Thumbs up from tech. That may be one way to explain the positive reviews from Silicon Valley. Facebook spokesperson Nick Clegg said the company wants “the international tax reform process to succeed and recognize this could mean Facebook paying more tax.” José Castañeda, a Google spokesperson, said those at the search giant “strongly support the work being done to update international tax rules.”

Over the first hurdle. It’s far too early for a Biden administration victory lap, however. A meeting of G-20 finance ministers in July will test the plan’s appeal to a broader group of nations. There are also the OECD negotiations themselves: Since the organization rules by consensus, a deal could be hamstrung by objections from tax havens. Finally, there is U.S. Congress, where at least one chamber may not even be in Democratic hands by the time the issue is up for a vote.

Setting the bar. The minimum corporate rate is still too low for some. “Its absurd for the G-7 to claim it is overhauling a broken global tax system by setting up a global minimum corporate tax rate that is similar to the soft rates charged by tax havens like Ireland, Switzerland, and Singapore,” said Gabriela Bucher, executive director of Oxfam. “They are setting the bar so low that companies can just step over it.”

The World This Week

On Tuesday, June 8, discussions resume at the World Trade Organizations council on Trade-Related Aspects of Intellectual Property Rights on the subject of an intellectual property waiver on COVID-19 vaccines and other medical tools.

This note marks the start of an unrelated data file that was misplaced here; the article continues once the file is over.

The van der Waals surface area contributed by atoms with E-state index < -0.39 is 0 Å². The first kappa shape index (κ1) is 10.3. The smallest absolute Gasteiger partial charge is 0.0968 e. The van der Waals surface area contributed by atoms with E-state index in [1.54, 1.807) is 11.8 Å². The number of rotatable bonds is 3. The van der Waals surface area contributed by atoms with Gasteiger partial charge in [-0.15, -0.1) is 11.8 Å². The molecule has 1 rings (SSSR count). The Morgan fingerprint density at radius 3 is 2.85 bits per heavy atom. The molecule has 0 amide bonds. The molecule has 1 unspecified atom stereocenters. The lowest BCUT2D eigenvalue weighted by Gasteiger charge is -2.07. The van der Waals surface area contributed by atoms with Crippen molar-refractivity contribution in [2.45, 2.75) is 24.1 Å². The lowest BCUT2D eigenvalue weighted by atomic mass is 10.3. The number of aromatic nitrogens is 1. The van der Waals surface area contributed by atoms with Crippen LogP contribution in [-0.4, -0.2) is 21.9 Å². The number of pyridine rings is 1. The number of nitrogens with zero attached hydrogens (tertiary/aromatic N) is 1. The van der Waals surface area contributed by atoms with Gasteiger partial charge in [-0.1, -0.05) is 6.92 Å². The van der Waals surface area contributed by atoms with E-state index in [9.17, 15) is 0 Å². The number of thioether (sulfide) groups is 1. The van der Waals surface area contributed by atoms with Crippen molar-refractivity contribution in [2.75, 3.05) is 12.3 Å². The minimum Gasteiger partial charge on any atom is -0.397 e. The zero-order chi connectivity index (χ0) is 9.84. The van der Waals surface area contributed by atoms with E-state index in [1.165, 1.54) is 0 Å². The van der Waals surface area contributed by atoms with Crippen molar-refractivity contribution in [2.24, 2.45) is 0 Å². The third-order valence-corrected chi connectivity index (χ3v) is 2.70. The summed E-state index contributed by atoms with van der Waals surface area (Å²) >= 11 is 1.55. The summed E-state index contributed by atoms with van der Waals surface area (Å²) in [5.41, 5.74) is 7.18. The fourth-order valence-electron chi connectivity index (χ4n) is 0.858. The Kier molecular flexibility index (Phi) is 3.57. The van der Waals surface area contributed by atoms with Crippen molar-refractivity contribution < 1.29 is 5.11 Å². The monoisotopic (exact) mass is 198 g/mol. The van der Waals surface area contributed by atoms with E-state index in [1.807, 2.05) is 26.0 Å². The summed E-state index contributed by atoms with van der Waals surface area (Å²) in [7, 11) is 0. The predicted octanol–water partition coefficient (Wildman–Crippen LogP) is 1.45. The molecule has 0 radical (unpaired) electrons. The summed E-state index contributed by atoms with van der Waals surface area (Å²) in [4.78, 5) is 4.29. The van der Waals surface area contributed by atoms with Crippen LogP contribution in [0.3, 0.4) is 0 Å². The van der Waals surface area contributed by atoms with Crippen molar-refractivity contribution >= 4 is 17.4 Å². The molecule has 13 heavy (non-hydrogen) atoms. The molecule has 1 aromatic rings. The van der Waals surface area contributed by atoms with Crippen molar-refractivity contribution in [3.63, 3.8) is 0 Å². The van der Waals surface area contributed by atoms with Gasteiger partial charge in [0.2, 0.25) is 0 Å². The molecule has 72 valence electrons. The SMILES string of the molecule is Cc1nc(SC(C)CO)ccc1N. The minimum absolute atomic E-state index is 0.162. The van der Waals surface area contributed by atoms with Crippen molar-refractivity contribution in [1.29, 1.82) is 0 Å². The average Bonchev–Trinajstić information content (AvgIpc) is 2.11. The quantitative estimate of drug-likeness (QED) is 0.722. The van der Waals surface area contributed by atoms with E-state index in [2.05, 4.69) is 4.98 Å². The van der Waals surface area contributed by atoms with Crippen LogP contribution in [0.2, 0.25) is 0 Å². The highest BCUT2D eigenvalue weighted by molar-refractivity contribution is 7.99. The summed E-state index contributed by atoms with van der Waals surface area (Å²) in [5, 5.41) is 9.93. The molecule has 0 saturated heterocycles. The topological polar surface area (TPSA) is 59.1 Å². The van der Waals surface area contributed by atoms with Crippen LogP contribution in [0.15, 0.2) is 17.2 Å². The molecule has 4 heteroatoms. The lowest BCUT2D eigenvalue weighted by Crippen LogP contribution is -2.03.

U.S. Vice President Kamala Harris meets with Mexican President Andrés Manuel López Obrador, the day after talks with Guatemalan President Alejandro Giammattei.

On Wednesday, June 9, the Albanian Parliament votes on whether to impeach Albanian President Ilir Meta over allegations he failed to fulfill his constitutional duty to national unity by supporting an opposition party during elections in April.

Mongolia holds presidential elections, with former Mongolian Prime Minister Ukhnaagiin Khurelsukh considered the front-runner.

On Thursday, June 10, U.K. Prime Minister Boris Johnson hosts Biden for a meeting the day before the G-7 summit.

Talks in Vienna regarding a U.S. return to the 2015 Iran nuclear deal and the lifting of U.S. sanctions resume. This is the sixth round of discussions.

On Friday, June 11, Johnson hosts his counterparts from the United States, Canada, Italy, France, Germany, and Japan for the first G-7 leaders summit since 2019. Leaders from Australia, India, and South Korea have also been invited.

On Saturday, June 12, Algeria holds early legislative elections as part of Algerian President Abdelmadjid Tebboune’s efforts to quell protests over the pace of reforms.

What We’re Following Today

AMLOs majority shrinks. López Obrador’s Morena party and its allies came out of legislative elections on Sunday with a reduced majority, dashing the president’s hopes of enacting constitutional changes—which require a two-thirds majority. Morena is still expected to hold between 265 and 292 seats in Mexico’s lower house, according to the national election body. The results of 15 state governors races are not yet known, although preelection polling favored Morena in most of those contests.